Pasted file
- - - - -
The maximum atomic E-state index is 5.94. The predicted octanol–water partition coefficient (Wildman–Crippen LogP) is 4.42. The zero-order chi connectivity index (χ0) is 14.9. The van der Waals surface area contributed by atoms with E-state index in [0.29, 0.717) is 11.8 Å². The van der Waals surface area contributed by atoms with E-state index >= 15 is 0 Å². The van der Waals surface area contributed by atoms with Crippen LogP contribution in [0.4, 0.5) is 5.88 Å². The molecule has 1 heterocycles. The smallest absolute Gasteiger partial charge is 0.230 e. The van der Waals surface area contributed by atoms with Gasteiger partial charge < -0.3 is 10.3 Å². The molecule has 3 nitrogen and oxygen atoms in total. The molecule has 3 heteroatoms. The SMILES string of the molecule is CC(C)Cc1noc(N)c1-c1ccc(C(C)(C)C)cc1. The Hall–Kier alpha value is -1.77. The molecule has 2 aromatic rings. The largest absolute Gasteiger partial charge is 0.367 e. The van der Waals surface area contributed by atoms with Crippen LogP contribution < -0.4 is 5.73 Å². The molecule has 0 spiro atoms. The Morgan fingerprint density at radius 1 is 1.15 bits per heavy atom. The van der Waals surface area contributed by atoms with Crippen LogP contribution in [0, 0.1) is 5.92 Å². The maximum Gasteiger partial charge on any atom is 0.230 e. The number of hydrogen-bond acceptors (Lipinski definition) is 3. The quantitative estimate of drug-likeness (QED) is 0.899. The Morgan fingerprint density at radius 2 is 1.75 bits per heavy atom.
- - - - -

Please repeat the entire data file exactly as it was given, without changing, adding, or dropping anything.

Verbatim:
The maximum atomic E-state index is 5.94. The predicted octanol–water partition coefficient (Wildman–Crippen LogP) is 4.42. The zero-order chi connectivity index (χ0) is 14.9. The van der Waals surface area contributed by atoms with E-state index in [0.29, 0.717) is 11.8 Å². The van der Waals surface area contributed by atoms with E-state index >= 15 is 0 Å². The van der Waals surface area contributed by atoms with Crippen LogP contribution in [0.4, 0.5) is 5.88 Å². The molecule has 1 heterocycles. The smallest absolute Gasteiger partial charge is 0.230 e. The van der Waals surface area contributed by atoms with Gasteiger partial charge < -0.3 is 10.3 Å². The molecule has 3 nitrogen and oxygen atoms in total. The molecule has 3 heteroatoms. The SMILES string of the molecule is CC(C)Cc1noc(N)c1-c1ccc(C(C)(C)C)cc1. The Hall–Kier alpha value is -1.77. The molecule has 2 aromatic rings. The largest absolute Gasteiger partial charge is 0.367 e. The van der Waals surface area contributed by atoms with Crippen LogP contribution < -0.4 is 5.73 Å². The molecule has 0 spiro atoms. The Morgan fingerprint density at radius 1 is 1.15 bits per heavy atom. The van der Waals surface area contributed by atoms with Crippen LogP contribution in [0, 0.1) is 5.92 Å². The maximum Gasteiger partial charge on any atom is 0.230 e. The number of hydrogen-bond acceptors (Lipinski definition) is 3. The quantitative estimate of drug-likeness (QED) is 0.899. The Morgan fingerprint density at radius 2 is 1.75 bits per heavy atom.